Catching up on a developing news story, Luminent Mortgage Capital Inc. disclosed on Monday that it has been facing “a significant increase in margin calls on its highest quality assets and a decrease on the financing advance rates provided by its lenders.” The company suspended its second quarter dividend, cancelled its earnings call, delayed filing its 10-Q with the SEC, and saw its stock halted on the NYSE. The company then issued a second press release Tuesday, in an attempt to assuage investor and market concern. While characterizing current market conditions as an “overreaction” and stressing that the company’s “business model has a proven track record of viability and success,” Luminent also disclosed the following:
… prime quality whole loans comprised the bulk of its assets as of June 30. These loans had an average FICO score of 715 and a moderate loan-to-value ratio of 71% on average, net of mortgage insurance … The remainder of Luminent’s portfolio consists of mortgage backed securities, the vast majority of which is rated AAA. Luminent has no sub prime first loss exposure. Luminent is not subject to loan repurchase risk that is currently impacting certain loan originators in this environment.
Not exactly confidence inspiring — a company holding no subprime or Alt-A and low CLTV whole loans, as well as a portfolio of AAA-rated mortgage securities, is facing margin calls and and an “unprecedented” contraction in liquidity? What’s the real story here? A third press release in as many days came late yesterday, noting that Luminent had received default notices from two lenders:
Luminent Mortgage Capital, Inc. today reported that it has received notices of default from two repo lenders. The company is continuing to vigorously explore all of its alternatives with respect to its sudden liquidity issues resulting from the unanticipated and extraordinary disruptions in the secondary mortgage and national real estate markets.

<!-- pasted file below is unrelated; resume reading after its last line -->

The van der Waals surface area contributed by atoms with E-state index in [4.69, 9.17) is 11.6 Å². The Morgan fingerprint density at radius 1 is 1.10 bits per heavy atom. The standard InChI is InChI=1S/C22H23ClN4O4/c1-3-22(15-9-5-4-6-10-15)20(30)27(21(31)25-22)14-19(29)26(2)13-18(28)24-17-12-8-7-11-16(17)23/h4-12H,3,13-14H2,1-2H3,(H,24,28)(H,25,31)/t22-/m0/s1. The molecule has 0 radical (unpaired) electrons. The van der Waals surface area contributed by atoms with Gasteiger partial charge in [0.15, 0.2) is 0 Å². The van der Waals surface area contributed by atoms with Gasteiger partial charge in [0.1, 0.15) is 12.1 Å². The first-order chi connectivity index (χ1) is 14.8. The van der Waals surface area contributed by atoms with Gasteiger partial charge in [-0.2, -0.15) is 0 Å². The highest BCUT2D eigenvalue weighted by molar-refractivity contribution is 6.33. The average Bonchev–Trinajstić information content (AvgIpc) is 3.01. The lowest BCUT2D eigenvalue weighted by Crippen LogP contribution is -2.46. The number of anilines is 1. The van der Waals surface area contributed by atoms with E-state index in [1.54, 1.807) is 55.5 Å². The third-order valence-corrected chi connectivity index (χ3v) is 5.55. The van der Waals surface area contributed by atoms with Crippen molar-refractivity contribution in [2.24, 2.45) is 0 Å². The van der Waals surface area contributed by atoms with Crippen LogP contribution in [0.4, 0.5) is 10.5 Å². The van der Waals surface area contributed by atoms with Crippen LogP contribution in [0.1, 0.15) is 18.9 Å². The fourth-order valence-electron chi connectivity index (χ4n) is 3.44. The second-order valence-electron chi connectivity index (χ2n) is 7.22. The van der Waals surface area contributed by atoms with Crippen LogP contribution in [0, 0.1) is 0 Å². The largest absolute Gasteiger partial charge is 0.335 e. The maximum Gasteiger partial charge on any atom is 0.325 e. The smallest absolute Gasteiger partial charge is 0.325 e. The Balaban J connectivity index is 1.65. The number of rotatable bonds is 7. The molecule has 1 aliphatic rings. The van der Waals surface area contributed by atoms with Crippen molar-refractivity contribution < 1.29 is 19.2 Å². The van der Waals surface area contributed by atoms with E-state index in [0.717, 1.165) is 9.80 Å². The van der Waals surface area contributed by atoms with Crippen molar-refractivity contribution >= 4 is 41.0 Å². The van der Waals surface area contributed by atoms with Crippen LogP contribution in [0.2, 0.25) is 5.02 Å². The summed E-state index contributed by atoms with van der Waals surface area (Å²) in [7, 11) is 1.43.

There appears to be some question as to just where the margin calls in question are originating from, with one analyst noting that the company began to deviate from its usual investment strategy at some point last year and used short-term debt facilities to buy positions in various mortgage-backed CDOs. While the company has made it clear that it doesn’t own subprime or Alt-A whole loans — giving perhaps some the impression that Luminent isn’t exposed to either credit sector — it hasn’t been nearly as forthcoming regarding the composition of its investment holdings, other than to say the securities are themselves rated AAA. If Luminent’s securities investment strategy mirrored its apparently stringent approach to whole loan acquisition — that is, only prime-credit, low CLTV mortgages — what we’ve got is some leading evidence of a quickly worsening credit crisis. On the other hand, if the Luminent used short-term credit facilities to expose itself to the subprime or Alt-A credit markets, this may be the latest lesson in the inevitable tradeoff for higher yield: greater risk.